Enter Sub Pop Records.

Sub Pop took those local bands and turned them into Sub Pop bands, “cool” bands. The guys who started Sub Pop consciously developed a Sub Pop “brand” with the end goal of establishing a Sub Pop cachet. They knew exactly what would hook American cultural tastemakers--limited pressings, “authenticity”, and glowing coverage from the British music press. (We still can’t shake that colonial cultural inferiority complex.) And it worked. Mudhoney, Soundgarden, Nirvana… they became the “Seattle sound”.

Nirvana breaks big and then, as another scenester puts it, the major labels came in like “big dumb Baby Huey” and exploded the rest of the scene. And the rest is shopping mall history. The local Seattle music scene was officially stripped of all meaning and context, digested, and regurgitated into “soft verse-loud chorus mud rock” and plaid shirts over long johns in high schools across the country. Raging against the machine is a-ok with The Man, as long as you purchase the official t-shirt for $29.99 and don’t actually do any raging against the real authority. Raging against women? Cool. Raging against parents, homework, “jocks”? Fine. Raging against “sheeple” who like lame music, unlike you? Sure! Both bands are on the same major label and the executive is getting money to funnel into his Panama bank account either way.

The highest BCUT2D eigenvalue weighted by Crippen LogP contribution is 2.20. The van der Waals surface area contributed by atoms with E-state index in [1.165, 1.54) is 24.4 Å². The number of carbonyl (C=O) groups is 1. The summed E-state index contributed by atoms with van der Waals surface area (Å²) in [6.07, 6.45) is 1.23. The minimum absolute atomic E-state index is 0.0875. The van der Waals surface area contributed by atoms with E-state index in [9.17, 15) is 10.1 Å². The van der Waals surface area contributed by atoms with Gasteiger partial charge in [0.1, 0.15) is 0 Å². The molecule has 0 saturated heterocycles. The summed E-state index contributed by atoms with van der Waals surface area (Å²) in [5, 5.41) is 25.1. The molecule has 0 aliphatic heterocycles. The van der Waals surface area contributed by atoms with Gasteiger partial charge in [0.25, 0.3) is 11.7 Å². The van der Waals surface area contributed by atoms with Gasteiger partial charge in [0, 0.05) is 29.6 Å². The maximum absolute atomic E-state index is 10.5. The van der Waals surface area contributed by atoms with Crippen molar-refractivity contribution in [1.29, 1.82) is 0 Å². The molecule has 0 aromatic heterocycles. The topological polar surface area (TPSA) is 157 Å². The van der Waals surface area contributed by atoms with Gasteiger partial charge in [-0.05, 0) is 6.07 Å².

The Hype! story exposes the inherent contradiction at the center of Rock Culture. In reaching a wider audience, a band, an artist, will find themselves turned into a product. Sometimes that band is prepared for it--Oasis, in all their glorious unselfawareness--and sometimes those bands are not. When a band with an anti-establishment message becomes the establishment, the members have to perform amazing feats of mental gymnastics in order to stay sane. We see two ways this plays out in Hype! from interviews with Pearl Jam’s Eddie Vedder and Soundgarden’s Kim Thayil. Both bands signed with major labels and had a lot of success and both men seem almost embarrassed by this fact. At least in 1996, Vedder appears to have rationalized what happened to him and Pearl Jam as pure luck and marketing. He says over and over that it’s not fair that they were plucked from the scene to have success while other bands were not. Was it luck or does Vedder need to believe its luck? Because to have connected with such a large swath of the country’s teens and their parents’ wallets based solely on their own merits would be soul crushing. Thayil is more introspective. “It’s not encouraging to find out you participate in the (consumer) culture one way or another,” he says of Soundgarden’s mainstream success.